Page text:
Pilot Visual Acquisition Performance

This study revealed that below a one nautical mile range, there is a drastic reduction in the ability of a pilot to see other aircraft. Dylan explained, “Even at small range below a quarter of a nautical mile, not even 50% of aircraft were seen during testing.”

Tobii Pro Glasses in Cockpit Scanning

Usage in real cockpits improved the understanding of how pilots scan their surroundings. Future research will observe understanding the impact of participant variables like age and experience, and examination of environmental factors such as glare and in-cockpit traffic advisories.

Technological Advancements

Using close to 5 million simulated encounters revealed the importance of messages of nearby aircraft being displayed to pilots quickly within in their flight space for better outcomes.

How do size and speed [of the intruder aircraft] affect the pilot’s ability to spot these aircraft?
Professional Performance Air Traffic Control 2_1

Air Traffic Control (ATC) Safety Research

Dr. Ziho Kang, PhD., Associate Professor, University of Oklahoma. Visual scanning patterns in VR airport tower simulations.

Physical Virtual Reality Environment

Dr. Kang’s data was collected at the Federal Aviation Administration (FAA) lab, which is a real space with simulated backdrop to look like an airport tower. It is not a fully immersive VR, but a physical VR environment with large displays connected for practice and training scenarios for air traffic controllers.

ATC Visual Scanning Patterns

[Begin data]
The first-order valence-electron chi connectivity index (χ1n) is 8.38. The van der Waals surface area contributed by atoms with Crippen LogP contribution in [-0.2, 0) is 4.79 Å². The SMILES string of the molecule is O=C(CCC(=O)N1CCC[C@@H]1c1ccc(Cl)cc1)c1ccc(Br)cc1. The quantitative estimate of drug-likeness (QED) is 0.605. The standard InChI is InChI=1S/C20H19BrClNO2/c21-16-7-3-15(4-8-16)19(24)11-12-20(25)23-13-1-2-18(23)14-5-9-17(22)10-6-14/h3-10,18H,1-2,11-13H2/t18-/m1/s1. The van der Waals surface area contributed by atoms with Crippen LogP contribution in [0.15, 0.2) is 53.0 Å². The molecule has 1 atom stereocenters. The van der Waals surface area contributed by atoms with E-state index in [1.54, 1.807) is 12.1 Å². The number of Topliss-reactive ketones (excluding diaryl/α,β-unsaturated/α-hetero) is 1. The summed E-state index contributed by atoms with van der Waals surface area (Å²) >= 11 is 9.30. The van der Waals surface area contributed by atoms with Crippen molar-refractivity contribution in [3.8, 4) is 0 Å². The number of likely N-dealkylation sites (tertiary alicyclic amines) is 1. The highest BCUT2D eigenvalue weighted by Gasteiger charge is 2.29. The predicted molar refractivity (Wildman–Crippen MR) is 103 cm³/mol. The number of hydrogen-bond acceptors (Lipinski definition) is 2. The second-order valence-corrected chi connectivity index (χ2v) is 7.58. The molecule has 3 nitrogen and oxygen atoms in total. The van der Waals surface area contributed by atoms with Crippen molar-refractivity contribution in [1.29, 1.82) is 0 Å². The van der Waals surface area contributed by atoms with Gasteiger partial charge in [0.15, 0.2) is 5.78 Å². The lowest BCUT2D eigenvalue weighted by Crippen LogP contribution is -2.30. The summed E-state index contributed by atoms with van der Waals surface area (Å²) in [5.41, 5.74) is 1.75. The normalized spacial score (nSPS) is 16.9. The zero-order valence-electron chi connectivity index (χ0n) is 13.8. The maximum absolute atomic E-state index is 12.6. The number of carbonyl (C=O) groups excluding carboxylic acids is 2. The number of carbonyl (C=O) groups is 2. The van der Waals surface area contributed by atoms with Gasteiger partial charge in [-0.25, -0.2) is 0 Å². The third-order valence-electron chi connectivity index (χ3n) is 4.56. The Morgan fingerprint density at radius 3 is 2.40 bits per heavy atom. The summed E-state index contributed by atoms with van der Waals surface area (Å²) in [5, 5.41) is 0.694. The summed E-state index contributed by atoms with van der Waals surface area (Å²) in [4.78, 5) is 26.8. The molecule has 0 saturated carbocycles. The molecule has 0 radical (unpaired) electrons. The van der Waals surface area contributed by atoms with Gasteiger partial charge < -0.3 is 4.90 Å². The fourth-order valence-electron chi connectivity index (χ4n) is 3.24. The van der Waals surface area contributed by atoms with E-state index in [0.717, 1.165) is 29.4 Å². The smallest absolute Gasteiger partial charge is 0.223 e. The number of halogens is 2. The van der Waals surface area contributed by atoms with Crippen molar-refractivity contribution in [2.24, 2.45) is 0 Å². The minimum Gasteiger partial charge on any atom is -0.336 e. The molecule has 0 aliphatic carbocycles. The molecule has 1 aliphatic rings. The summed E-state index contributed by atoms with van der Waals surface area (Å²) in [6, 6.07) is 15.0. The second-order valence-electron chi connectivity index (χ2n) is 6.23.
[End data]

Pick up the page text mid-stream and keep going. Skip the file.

This eye movement data was collected from veteran ATCs and modeled on areas of interest. Dr. Kang could see specific patterns of movement between the AOIs while ATCs communicate with aircraft, which are insights that could potentially reduce accidents and aid in novice training. He also employed directed weighted network processes to cluster visual scanning patterns and calculate visual entropy, offering insights into controllers' behavior and eye movement variability.

We were able to collect eye movements [from veteran air traffic controllers] to investigate their visual scanning patterns, to see whether we could cluster visual scanning patterns & find meaningful outputs to help reduce possible accidents and better train novices.

Get in touch

Interested in finding out more about eye tracking, Tobii’s cutting-edge products or how we can help you with your research? Reach out to us today.

Written by

  • Tobii Pro employee Dr. Marisa Bondi

    Dr. Marisa Bondi

    Senior Research Scientist, tobii

    Dr. Biondi focuses on building an eye tracking community through partnerships with researchers hoping to implement eye tracking in their work and by supporting existing customers in acquiring knowledge or additional grants. Dr. Biondi has a Ph.D. in Psychological & Brain Sciences from Texas A&M University and used fNIRS and eye tracking to study the functional organization of the developing human brain.